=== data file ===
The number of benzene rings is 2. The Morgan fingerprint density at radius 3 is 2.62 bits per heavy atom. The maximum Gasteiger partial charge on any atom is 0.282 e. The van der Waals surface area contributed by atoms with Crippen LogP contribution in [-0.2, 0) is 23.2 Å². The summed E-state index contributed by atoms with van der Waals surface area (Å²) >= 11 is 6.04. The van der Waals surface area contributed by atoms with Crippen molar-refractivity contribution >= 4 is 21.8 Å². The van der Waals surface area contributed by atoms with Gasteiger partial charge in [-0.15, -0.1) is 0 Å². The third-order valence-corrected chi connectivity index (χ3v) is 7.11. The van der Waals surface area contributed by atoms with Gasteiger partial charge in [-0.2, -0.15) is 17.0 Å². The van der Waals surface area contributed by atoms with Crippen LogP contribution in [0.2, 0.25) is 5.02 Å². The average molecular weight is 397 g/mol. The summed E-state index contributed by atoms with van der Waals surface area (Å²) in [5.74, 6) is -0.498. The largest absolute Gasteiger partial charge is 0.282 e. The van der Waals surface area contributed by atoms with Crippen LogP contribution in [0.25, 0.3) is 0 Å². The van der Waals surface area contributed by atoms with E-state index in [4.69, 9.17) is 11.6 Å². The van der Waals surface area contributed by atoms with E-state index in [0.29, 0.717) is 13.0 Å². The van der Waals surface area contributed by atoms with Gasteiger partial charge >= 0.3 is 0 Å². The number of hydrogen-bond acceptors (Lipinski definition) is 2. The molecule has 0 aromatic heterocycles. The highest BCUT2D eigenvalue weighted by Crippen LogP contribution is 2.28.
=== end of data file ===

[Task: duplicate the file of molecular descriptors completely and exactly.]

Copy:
The number of benzene rings is 2. The Morgan fingerprint density at radius 3 is 2.62 bits per heavy atom. The maximum Gasteiger partial charge on any atom is 0.282 e. The van der Waals surface area contributed by atoms with Crippen LogP contribution in [-0.2, 0) is 23.2 Å². The summed E-state index contributed by atoms with van der Waals surface area (Å²) >= 11 is 6.04. The van der Waals surface area contributed by atoms with Crippen molar-refractivity contribution >= 4 is 21.8 Å². The van der Waals surface area contributed by atoms with Gasteiger partial charge in [-0.15, -0.1) is 0 Å². The third-order valence-corrected chi connectivity index (χ3v) is 7.11. The van der Waals surface area contributed by atoms with Gasteiger partial charge in [-0.2, -0.15) is 17.0 Å². The van der Waals surface area contributed by atoms with Crippen LogP contribution in [0.2, 0.25) is 5.02 Å². The average molecular weight is 397 g/mol. The summed E-state index contributed by atoms with van der Waals surface area (Å²) in [5.74, 6) is -0.498. The largest absolute Gasteiger partial charge is 0.282 e. The van der Waals surface area contributed by atoms with Crippen LogP contribution in [0.25, 0.3) is 0 Å². The van der Waals surface area contributed by atoms with E-state index in [4.69, 9.17) is 11.6 Å². The van der Waals surface area contributed by atoms with E-state index in [0.29, 0.717) is 13.0 Å². The van der Waals surface area contributed by atoms with Gasteiger partial charge >= 0.3 is 0 Å². The number of hydrogen-bond acceptors (Lipinski definition) is 2. The molecule has 0 aromatic heterocycles. The highest BCUT2D eigenvalue weighted by Crippen LogP contribution is 2.28.